How does it all work?

Before a computer can finally “understand” and execute a piece of code, it goes through a series of complicated transformations:

static analysis workflow

As you can see in the diagram (go ahead, zoom it!), the static analyzers feed on the output of these stages. To be able to better understand the static analysis techniques, let’s look at each of these steps in some more detail:


The first thing that a compiler does when trying to understand a piece of code is to break it down into smaller chunks, also known as tokens. Tokens are akin to what words are in a language.

A token might consist of either a single character, like (, or literals (like integers, strings, e.g., 7Bob, etc.), or reserved keywords of that language (e.g, def in Python). Characters which do not contribute towards the semantics of a program, like trailing whitespace, comments, etc. are often discarded by the scanner.

Python provides the tokenize module in its standard library to let you play around with tokens:



import io


import tokenize



code = b"color = input('Enter your favourite color: ')"



for token in tokenize.tokenize(io.BytesIO(code).readline):





TokenInfo(type=62 (ENCODING),  string='utf-8')


TokenInfo(type=1  (NAME),      string='color')


TokenInfo(type=54 (OP),        string='=')


TokenInfo(type=1  (NAME),      string='input')


TokenInfo(type=54 (OP),        string='(')


TokenInfo(type=3  (STRING),    string="'Enter your favourite color: '")


TokenInfo(type=54 (OP),        string=')')


TokenInfo(type=4  (NEWLINE),   string='')


TokenInfo(type=0  (ENDMARKER), string='')

(Note that for the sake of readability, I’ve omitted a few columns from the result above — metadata like starting index, ending index, a copy of the line on which a token occurs, etc.)

#code quality #code review #static analysis #static code analysis #code analysis #static analysis tools #code review tips #static code analyzer #static code analysis tool #static analyzer

Dicanio Rol

Dicanio Rol


JSON Schema,, JSON-LD: What’s the Difference?

Recently, I have seen several questions like “what’s the difference between JSON-LD and JSON Schema” or “can I use JSON Schema and”. I come from a linked data background (which is close to the world of but have recently started using JSON Schema a lot and I have to admit that there is no trivial answer to these questions. There is the obvious similarity in the standard names like “Schema” and “JSON”. If you compare the page for  Person to this  example on the JSON Schema page, you have to admit that they kind of look alike. Combine this with the fact that touts JSON-LD, which — by design — very much looks like regular JSON completes the confusion. So there definitely are enough reasons to write this article.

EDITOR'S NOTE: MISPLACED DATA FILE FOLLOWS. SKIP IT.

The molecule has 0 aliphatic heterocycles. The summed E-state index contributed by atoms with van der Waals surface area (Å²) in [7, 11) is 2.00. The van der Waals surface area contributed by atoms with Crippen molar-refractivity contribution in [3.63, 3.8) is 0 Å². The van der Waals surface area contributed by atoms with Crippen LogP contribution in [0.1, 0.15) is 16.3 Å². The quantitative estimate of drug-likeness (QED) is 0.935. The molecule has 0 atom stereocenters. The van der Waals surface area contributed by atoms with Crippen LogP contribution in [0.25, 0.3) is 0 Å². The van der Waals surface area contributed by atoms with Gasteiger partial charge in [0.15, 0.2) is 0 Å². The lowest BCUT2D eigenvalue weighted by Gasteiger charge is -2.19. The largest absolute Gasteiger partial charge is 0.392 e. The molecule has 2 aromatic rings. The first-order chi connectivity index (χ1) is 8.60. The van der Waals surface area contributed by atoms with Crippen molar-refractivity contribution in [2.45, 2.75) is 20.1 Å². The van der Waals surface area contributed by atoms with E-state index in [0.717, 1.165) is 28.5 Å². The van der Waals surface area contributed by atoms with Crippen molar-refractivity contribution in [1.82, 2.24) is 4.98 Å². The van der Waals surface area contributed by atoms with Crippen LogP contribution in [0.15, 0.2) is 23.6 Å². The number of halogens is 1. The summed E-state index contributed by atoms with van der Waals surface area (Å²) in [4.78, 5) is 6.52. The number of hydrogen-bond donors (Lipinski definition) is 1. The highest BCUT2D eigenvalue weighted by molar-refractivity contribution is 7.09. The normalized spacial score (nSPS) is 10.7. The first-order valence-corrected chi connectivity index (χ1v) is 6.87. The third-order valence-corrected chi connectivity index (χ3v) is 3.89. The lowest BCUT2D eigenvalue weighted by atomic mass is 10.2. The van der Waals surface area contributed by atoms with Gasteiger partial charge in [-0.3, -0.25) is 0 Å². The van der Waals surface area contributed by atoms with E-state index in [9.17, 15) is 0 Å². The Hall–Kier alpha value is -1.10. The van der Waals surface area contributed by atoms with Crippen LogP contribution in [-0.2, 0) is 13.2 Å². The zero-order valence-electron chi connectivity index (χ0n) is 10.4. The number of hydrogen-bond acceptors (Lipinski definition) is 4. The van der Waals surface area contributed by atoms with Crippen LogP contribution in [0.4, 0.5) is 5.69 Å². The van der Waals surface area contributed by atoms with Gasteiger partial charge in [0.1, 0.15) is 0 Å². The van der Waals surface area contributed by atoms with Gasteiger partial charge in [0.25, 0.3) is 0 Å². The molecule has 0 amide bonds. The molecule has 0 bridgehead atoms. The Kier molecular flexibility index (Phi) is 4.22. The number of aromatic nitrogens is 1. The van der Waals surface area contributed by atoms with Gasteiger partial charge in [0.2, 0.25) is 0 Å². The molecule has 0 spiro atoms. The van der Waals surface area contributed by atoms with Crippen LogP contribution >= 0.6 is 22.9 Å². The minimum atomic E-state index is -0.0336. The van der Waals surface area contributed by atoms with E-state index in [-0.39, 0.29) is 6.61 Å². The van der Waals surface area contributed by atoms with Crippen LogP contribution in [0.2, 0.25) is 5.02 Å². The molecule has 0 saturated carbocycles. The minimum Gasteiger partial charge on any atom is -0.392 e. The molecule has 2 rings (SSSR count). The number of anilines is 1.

JSON Schema

JSON Schema is to JSON what XML Schema is to XML. It allows you to specify the structure of a JSON document. You can state that the field “email” must follow a certain regular expression or that an address has “street_name”, “number”, and “street_type” fields.  Michael Droettboom’s book  “Understanding JSON Schema” illustrates validation quite nicely with red & green examples.

The main use case for JSON Schema seems to be in JSON APIs where it plays two major roles:

  1. Clients and servers can validate request and response objects in a generic way. This makes development a lot easier, since the implementation can “outsource” these checks to a standard component. Once a message passed the validation, you can safely assume that the document adheres to the rules.
  2. As with any API, documentation is key when developers write code that uses it. JSON Schema is increasingly used to describe the structure of requests and responses by embedding it in an overall API description. Swagger is probably the most prominent example of this paradigm. Consider the pet-store example. Scroll all the way down on the page and you see this JSON Schema definition of “Pet”, which is a basic element in requests and responses of this API (you can find the actual JSON Schema embedded in the raw Swagger file — note that currently there are still some differences between the OpenAPI specification and JSON Schema which will be resolved with OpenAPI 3.1).

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As with all things related to code, reuse is a good idea. JSON Schema has the ability to import schemas using the $ref keyword. There are also efforts to share schemas.  JSON Schema Store is one example. Its main use case is to support syntax highlighting for editors, for instance when editing a swagger file. At the time of writing, it contains over 250 schemas including — drum-roll please / you certainly guessed it — These describe things like  Action and  Place. So the idea could be to centrally define JSON Schema building blocks that can be re-used in different APIs, making it easier to consume them, maybe even to the point where intelligent software can interact with APIs automatically. But before we get carried away, let’s have a look at

#schema #swagger #json-ld #json-schema

Samanta  Moore

Samanta Moore


Guidelines for Java Code Reviews

Get a jump-start on your next code review session with this list.

Having another pair of eyes scan your code is always useful and helps you spot mistakes before you break production. You need not be an expert to review someone’s code. Some experience with the programming language and a review checklist should help you get started. We’ve put together a list of things you should keep in mind when you’re reviewing Java code. Read on!

1. Follow Java Code Conventions

2. Replace Imperative Code With Lambdas and Streams

3. Beware of the NullPointerException

4. Directly Assigning References From Client Code to a Field

5. Handle Exceptions With Care

#java #code quality #java tutorial #code analysis #code reviews #code review tips #code analysis tools #java tutorial for beginners #java code review